Wednesday, June 28, 2017

Re: USA Africa Dialogue Series - FW: THE BATTLE GOES ON

I am forced once again to respond to these scurrilous and revisionist writings by both Salimonu Kadiri and and Ibukunolu Babajide on the events of Nigerian history. The frustrating part of this is the unending mythologies fed  in part by inventions, in part by a regurgitation of unreflective and establishment narrative and in part by a sheer evacuation of truth - and the fact that these alt-narratives do not flow from the need to comprehend the missteps made by the actors in that history but a necessity to justify and make excuses for their tragic impulsions. It has been the case that the hobbling of Nigeria was always the result of the willingness of the fascist arm of western Nigerian intellectual and political interests, always in conflict with its progressive and liberal half, to fashion justificatory narratives to explain and interpret and hide their hands dripping with blood.

First, on Salimonu Kadiri's rebuts of Nwala's incisive response to Obasanjo, he writes:

1.The second coup on the same day was that of Major-General Johnson Thompson Umunnakwe Aguiyi Ironsi, who all along had foreknowledge of the coup plan of the Majors through his inside informants, Major Donatus Okafor and Captain Ogbo Oji (see p. 125-126, Nigeria's Five Majors by Ben Gbulie). That was why when Major  Humphrey Chukwuka and his men were heading to the house of Ironsi in the morning of January 15, 1966, Ironsi had linked up with Major John Obienu at the 2nd Infantry Battalion in Ikeja under the command of Lieutenant Colonel Hilary Njokwu to rally troops to quell and supplant the Majors. The Majors never planned ethnic coup but because of infiltrators and pacifists the execution and victims were ethnically lopsided.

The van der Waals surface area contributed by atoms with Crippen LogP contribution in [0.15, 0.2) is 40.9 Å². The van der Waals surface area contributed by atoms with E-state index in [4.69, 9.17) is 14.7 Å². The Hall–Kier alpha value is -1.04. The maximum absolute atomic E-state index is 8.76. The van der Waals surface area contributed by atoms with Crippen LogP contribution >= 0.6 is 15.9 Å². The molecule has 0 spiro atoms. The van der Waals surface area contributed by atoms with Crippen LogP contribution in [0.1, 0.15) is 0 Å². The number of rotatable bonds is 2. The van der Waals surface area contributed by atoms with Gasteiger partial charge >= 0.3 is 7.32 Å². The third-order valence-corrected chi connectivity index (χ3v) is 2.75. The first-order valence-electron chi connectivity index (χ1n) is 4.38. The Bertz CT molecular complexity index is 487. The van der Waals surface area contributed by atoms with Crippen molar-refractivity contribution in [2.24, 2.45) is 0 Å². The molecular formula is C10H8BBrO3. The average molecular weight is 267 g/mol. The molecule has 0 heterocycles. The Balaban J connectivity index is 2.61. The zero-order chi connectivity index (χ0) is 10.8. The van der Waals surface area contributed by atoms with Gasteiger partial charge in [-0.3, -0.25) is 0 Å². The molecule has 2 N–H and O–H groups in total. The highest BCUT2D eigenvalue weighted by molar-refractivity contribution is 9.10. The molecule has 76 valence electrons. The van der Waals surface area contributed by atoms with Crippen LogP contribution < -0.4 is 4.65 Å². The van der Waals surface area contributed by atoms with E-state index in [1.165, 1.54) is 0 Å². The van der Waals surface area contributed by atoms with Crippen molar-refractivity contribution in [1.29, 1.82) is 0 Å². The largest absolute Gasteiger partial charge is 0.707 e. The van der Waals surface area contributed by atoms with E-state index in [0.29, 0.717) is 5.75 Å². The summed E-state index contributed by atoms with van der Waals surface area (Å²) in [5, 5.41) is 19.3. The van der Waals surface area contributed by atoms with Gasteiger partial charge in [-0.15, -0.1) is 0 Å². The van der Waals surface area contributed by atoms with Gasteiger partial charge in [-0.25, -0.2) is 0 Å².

The good part: for many years the January 15 coup was described as an "Igbo coup" and that was always the justification for the July 29 coup and the  subsequent massacre of the Igbo. But since it was revealed over the long run that the January coup had actually been planned to install Awo as premier, the likes of Salimonu Kadiri have now found the truth, and no longer can claim that it was that the Ifeajuna-led was an "Igbo coup." The Majors are now "progressive" Majors, who were somehow betrayed by "infiltrators and pacifists." But of course Salimonu Kadiri must never leave the scene until he finds another Igbo plot, and this time, it has to be Ironsi. Fact is, there were indeed two coups in the offing, and Emma Ifeajuna was the "bridge" figure in all of it. The January 15 coup was basically, and perhaps most ironically a counter coup that prevented another coup already billed for January 17 code named "operation no mercy" led by Brigadier Maimalari in the South, who used the cover of the party at his home in Ikoyi that weekend of Friday 14 January to hold final operational meetings, and issue directives to his associates for the coup on Monday. Ifeajuna left that party at Maimalari's and issued the counter order to execute the counter coup which was not originally billed for that night. We must remember that Nzeogwui had only taken the boys, without weapons, on a training exercise quite apparently in preparation for the coup for a later date when he received the orders from Lagos and had to improvise. It was largely the nature of the emergency response of that coup that resulted in much of its failures, and part of it was that Major John Obienu, contrary to Kadiri's assertion here, was a no show because he could not bring in his tank battalion from Abeokuta as planned. As a matter he went after the party in Maimalari's house to sleep at his girlfriend's at Palmgrove, Lagos. General Ironsi, who himself was a target of the coup escaped, and mobilized, and quelled it. Of course, Ironsi knew about the coup. Balewa knew about the coup. Sarduana knew about the coup. Akintola knew about the coup. Okpara knew. Zik himself had warned about the coup in November 1965, before he left Nigeria, and The Morning Post in Lagos had published Zik's prescient warning in that headline, "I See Trouble" attributed to Zik about the rumblings. In fact, at his GOC's conference late in December 1965 Ironsi had issued serious warnings about all the rumblings in the Army and about "some of you boys who want to cause trouble." As GOC of the Army Ironsi knew, and if he was worth his pips, had to know everything, and had his own intelligence gathering mechanisms. And if as Kadiri suggests, Don Okafor and Ogbo Oji were his decoys in the plot, that's only to be expected. Ironsi apparently had decoys, not only in the plots by Maimalari and Ademulegun, who had not lived down the fact that Ironsi was appointed GOC, but also in a third coup also in the offing backed from Ibadan, which had Victor Banjo at the center of its plot, the groundswell of its remnants which was later to have been part of the "Third Force" that was to be activated in the war that ensued. Wole Soyinka who was thick inside it has written volubly about these plots. It is wise to read him for a fuller picture.